Third, we found that after training with the Safe CD Checklist, KRNA students showed a statistically significant improvement in performance in a high-fidelity simulation environment. Of note, in comparison to the practice observed in the clinical setting without the checklist, improvement in the preparation for and management of CD was noted, as well as an improvement in the management steps specific to 2 commonly encountered obstetric emergencies in LMICs, specifically Pre-E and PPH. We believe this demonstrates that simulation training followed by frequent clinical use of a checklist could likely result in increased adherence to guidelines for routine and emergency CDs; however, any hypothesis of translation to the clinical arena needs to be confirmed with future clinical research.24,25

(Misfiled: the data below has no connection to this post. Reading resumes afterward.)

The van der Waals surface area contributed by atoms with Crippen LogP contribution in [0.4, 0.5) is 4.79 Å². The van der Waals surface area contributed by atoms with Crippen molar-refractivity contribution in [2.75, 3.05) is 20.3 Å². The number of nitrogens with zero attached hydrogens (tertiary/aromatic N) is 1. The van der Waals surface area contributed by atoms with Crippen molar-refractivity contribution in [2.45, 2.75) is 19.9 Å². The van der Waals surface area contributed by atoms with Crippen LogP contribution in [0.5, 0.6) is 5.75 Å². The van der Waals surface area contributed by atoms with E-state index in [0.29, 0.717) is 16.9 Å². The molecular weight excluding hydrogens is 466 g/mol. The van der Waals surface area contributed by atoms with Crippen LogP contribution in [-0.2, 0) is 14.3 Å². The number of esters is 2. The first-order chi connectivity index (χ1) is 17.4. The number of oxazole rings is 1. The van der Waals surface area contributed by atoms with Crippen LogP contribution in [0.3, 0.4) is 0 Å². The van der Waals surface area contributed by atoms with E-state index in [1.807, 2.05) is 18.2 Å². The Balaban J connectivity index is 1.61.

Our article has several limitations. First, the results of our clinical observations and simulation training were small in number of cases and participants and only come from 1 institution. While they likely represent the overall performance that could be assessed elsewhere, future study will need to confirm this. Second, the effect of repeated experiential learning exercises, including simulation and small-group didactic sessions, cannot be isolated from effects of any clinical checklist use in the operating room during the 2 weeks after baseline testing and training. Thus, the specific pedagogical intervention responsible for any improvement cannot be known based on our study. However, it is likely that the overall curriculum involving repetitive teaching and deliberate practice led to the improvement.26–28 Although these are pilot data, the education intervention bundle that consisted of a context-relevant checklist, simulation training and debriefing, and small-group didactics led to a marked improvement in outcomes.25